Bologna is the capital of the Italian region called Emilia-Romagna, located in the north part of the country. The first settlements date back to 1000 BC, which is not that interesting since we are talking about Italy, a country where every rock is at least a couple of thousand years old. The distinct feature of Bologna is its well-preserved historic center. Parts of the city that are filled with renaissance architecture are among the largest in Italy. The main attraction are definitely the two high towers, Torri degli Asinelli e Garisenda, that are also the symbols of the Bologna. Another thing for which Bologna is famous worldwide is its University. It is the oldest University on the planet.
We took the early morning train from Rimini to Bologna so we could have the whole day wandering through the city. I wish I had at least some of the knowledge from the paragraph above when we arrived. It was one of those rare times when we got to a new place we knew absolutely nothing about. I always hated that kind of traveling, but this was a surprise excursion so we didn’t have time to prepare. The first thing I do in a situation like this is go to the main square, find the tourist information center and get a tourist map. They usually give them for free and the maps almost always have all the most important landmarks on them.
The first thing I noticed in Bologna is the architecture. The well-preserved city center looks like a trip with a time-machine back to the 16th century. The collection of brick-built structures and colonnaded walkways through narrow streets make it very easy to get lost while wandering around. Finally, we arrived at the two connected central squares – Piazza Maggiore and Piazza del Nettuno. There, I could find a tourist information kiosk where I got my map so we wouldn’t get lost.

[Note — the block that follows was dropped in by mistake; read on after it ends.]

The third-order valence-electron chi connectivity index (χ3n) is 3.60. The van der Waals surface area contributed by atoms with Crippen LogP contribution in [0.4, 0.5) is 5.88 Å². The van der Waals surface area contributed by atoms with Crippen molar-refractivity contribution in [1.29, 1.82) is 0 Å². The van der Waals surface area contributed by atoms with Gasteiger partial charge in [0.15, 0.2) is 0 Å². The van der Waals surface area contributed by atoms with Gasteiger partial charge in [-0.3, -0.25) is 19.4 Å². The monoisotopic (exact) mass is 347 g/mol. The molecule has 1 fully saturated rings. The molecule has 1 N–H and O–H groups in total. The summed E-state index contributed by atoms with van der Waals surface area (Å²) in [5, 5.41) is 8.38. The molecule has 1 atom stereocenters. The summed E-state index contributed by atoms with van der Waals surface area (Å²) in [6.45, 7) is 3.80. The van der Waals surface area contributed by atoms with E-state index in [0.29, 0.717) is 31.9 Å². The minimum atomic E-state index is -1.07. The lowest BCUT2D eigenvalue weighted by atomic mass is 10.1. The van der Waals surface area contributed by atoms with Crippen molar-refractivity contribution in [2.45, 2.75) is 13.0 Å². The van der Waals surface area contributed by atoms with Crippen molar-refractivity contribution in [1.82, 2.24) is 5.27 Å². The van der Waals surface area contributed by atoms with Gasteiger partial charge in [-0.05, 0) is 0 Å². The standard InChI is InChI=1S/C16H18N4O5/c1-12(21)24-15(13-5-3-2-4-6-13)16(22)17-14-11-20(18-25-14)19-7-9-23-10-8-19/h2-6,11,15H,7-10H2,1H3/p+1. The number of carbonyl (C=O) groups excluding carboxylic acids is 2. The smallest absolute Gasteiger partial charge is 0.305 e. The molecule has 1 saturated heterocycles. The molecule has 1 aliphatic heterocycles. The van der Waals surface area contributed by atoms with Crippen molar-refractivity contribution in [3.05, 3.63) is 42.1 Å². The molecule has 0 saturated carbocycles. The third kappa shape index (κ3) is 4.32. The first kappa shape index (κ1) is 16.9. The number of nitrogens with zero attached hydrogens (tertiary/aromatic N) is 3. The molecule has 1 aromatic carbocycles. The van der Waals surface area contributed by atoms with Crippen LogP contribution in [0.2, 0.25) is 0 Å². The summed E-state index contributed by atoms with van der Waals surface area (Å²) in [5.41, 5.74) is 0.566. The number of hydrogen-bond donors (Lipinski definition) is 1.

Among the many architectural treasures of Bologna are its towers. Apparently, during the 12th and 13th century there were about 180 towers built throughout the city. The reason behind constructing these high structures was for the most influential families to show their wealth and protect their legacy. In the coming centuries many of the towers were demolished or they collapsed. The ones that remained were used as prisons, city towers or residential buildings. From the original 180 towers less that twenty are still standing. The most famous ones are the Two Towers, or Torri degli Asinelli (97m) e Garisenda (48m).
As I said before, maybe the most important thing for which Bologna is known around the world is its University. The University of Bologna, founded in 1088, is recognized as the oldest University on the planet. The most notable alumni from Bologna are: Dante Alighieri, Thomas Becket, Nicolaus Copernicus and many more… Today, with more that nine centuries of operating continuously, it has 29 faculties and 68 departments on campuses located in the whole region of Emilia-Romagna. When the classes are in session more than 20% of the city population are students.
When we came to Bologna we felt a great relief since there were not many tourists. This was a big change from the overcrowded Rimini where we stayed. The amazing architecture and restaurants hidden in the narrow medieval streets made this excursion a delight. Just walking aimlessly through the historic center was a special experience. I know Italy can be overwhelming most of the time, but Bologna felt like a city with absolutely no pressure.